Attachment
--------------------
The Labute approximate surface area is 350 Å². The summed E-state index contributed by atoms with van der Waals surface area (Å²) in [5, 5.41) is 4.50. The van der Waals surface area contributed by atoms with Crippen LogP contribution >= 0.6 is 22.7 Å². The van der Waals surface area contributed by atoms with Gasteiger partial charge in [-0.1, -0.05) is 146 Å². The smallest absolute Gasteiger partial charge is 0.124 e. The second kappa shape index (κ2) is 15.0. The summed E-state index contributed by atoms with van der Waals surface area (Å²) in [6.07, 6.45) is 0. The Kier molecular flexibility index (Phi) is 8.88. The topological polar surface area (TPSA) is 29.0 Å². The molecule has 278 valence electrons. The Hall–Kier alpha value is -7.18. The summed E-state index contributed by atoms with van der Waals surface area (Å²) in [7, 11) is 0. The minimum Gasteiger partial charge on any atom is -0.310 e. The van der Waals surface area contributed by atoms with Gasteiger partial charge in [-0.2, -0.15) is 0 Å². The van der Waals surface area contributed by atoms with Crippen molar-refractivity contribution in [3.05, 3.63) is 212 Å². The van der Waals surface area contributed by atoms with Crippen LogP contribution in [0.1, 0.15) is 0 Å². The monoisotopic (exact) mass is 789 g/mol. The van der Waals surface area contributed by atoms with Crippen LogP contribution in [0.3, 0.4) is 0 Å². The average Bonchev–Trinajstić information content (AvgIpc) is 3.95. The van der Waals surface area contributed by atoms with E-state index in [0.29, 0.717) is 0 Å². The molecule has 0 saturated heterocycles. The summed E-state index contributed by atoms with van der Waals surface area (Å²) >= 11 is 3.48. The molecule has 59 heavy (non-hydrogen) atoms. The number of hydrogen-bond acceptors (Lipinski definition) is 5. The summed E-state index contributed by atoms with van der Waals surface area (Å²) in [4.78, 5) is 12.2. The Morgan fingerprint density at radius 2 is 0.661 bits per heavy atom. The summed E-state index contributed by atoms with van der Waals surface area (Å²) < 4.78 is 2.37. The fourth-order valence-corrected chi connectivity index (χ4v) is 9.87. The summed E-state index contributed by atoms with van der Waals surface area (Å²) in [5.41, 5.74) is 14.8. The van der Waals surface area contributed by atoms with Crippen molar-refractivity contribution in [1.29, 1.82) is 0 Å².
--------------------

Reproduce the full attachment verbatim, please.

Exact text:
The Labute approximate surface area is 350 Å². The summed E-state index contributed by atoms with van der Waals surface area (Å²) in [5, 5.41) is 4.50. The van der Waals surface area contributed by atoms with Crippen LogP contribution >= 0.6 is 22.7 Å². The van der Waals surface area contributed by atoms with Gasteiger partial charge in [-0.1, -0.05) is 146 Å². The smallest absolute Gasteiger partial charge is 0.124 e. The second kappa shape index (κ2) is 15.0. The summed E-state index contributed by atoms with van der Waals surface area (Å²) in [6.07, 6.45) is 0. The Kier molecular flexibility index (Phi) is 8.88. The topological polar surface area (TPSA) is 29.0 Å². The molecule has 278 valence electrons. The Hall–Kier alpha value is -7.18. The summed E-state index contributed by atoms with van der Waals surface area (Å²) in [7, 11) is 0. The minimum Gasteiger partial charge on any atom is -0.310 e. The van der Waals surface area contributed by atoms with Gasteiger partial charge in [-0.2, -0.15) is 0 Å². The van der Waals surface area contributed by atoms with Crippen molar-refractivity contribution in [3.05, 3.63) is 212 Å². The van der Waals surface area contributed by atoms with Crippen LogP contribution in [0.1, 0.15) is 0 Å². The monoisotopic (exact) mass is 789 g/mol. The van der Waals surface area contributed by atoms with Crippen LogP contribution in [0.3, 0.4) is 0 Å². The average Bonchev–Trinajstić information content (AvgIpc) is 3.95. The van der Waals surface area contributed by atoms with E-state index in [0.29, 0.717) is 0 Å². The molecule has 0 saturated heterocycles. The summed E-state index contributed by atoms with van der Waals surface area (Å²) >= 11 is 3.48. The molecule has 59 heavy (non-hydrogen) atoms. The number of hydrogen-bond acceptors (Lipinski definition) is 5. The summed E-state index contributed by atoms with van der Waals surface area (Å²) in [4.78, 5) is 12.2. The Morgan fingerprint density at radius 2 is 0.661 bits per heavy atom. The summed E-state index contributed by atoms with van der Waals surface area (Å²) < 4.78 is 2.37. The fourth-order valence-corrected chi connectivity index (χ4v) is 9.87. The summed E-state index contributed by atoms with van der Waals surface area (Å²) in [5.41, 5.74) is 14.8. The van der Waals surface area contributed by atoms with Crippen molar-refractivity contribution in [1.29, 1.82) is 0 Å².